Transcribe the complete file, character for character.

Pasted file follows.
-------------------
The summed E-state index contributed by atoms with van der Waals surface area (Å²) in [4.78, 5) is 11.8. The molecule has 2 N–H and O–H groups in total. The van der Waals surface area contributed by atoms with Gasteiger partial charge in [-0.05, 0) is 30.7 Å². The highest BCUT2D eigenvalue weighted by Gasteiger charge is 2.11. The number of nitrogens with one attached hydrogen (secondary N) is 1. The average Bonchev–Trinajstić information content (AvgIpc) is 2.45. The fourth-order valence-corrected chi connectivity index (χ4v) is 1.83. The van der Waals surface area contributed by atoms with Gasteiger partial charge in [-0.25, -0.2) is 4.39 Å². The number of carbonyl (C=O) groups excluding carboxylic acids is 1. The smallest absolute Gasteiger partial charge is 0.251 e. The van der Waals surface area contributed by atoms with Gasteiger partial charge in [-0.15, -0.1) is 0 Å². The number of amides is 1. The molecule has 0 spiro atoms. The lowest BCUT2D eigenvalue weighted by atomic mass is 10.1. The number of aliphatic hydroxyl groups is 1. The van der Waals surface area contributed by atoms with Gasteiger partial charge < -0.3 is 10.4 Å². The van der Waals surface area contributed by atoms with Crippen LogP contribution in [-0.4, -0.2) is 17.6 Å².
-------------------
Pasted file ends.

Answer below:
The summed E-state index contributed by atoms with van der Waals surface area (Å²) in [4.78, 5) is 11.8. The molecule has 2 N–H and O–H groups in total. The van der Waals surface area contributed by atoms with Gasteiger partial charge in [-0.05, 0) is 30.7 Å². The highest BCUT2D eigenvalue weighted by Gasteiger charge is 2.11. The number of nitrogens with one attached hydrogen (secondary N) is 1. The average Bonchev–Trinajstić information content (AvgIpc) is 2.45. The fourth-order valence-corrected chi connectivity index (χ4v) is 1.83. The van der Waals surface area contributed by atoms with Gasteiger partial charge in [-0.25, -0.2) is 4.39 Å². The number of carbonyl (C=O) groups excluding carboxylic acids is 1. The smallest absolute Gasteiger partial charge is 0.251 e. The van der Waals surface area contributed by atoms with Gasteiger partial charge in [-0.15, -0.1) is 0 Å². The number of amides is 1. The molecule has 0 spiro atoms. The lowest BCUT2D eigenvalue weighted by atomic mass is 10.1. The number of aliphatic hydroxyl groups is 1. The van der Waals surface area contributed by atoms with Gasteiger partial charge < -0.3 is 10.4 Å². The van der Waals surface area contributed by atoms with Crippen LogP contribution in [-0.4, -0.2) is 17.6 Å².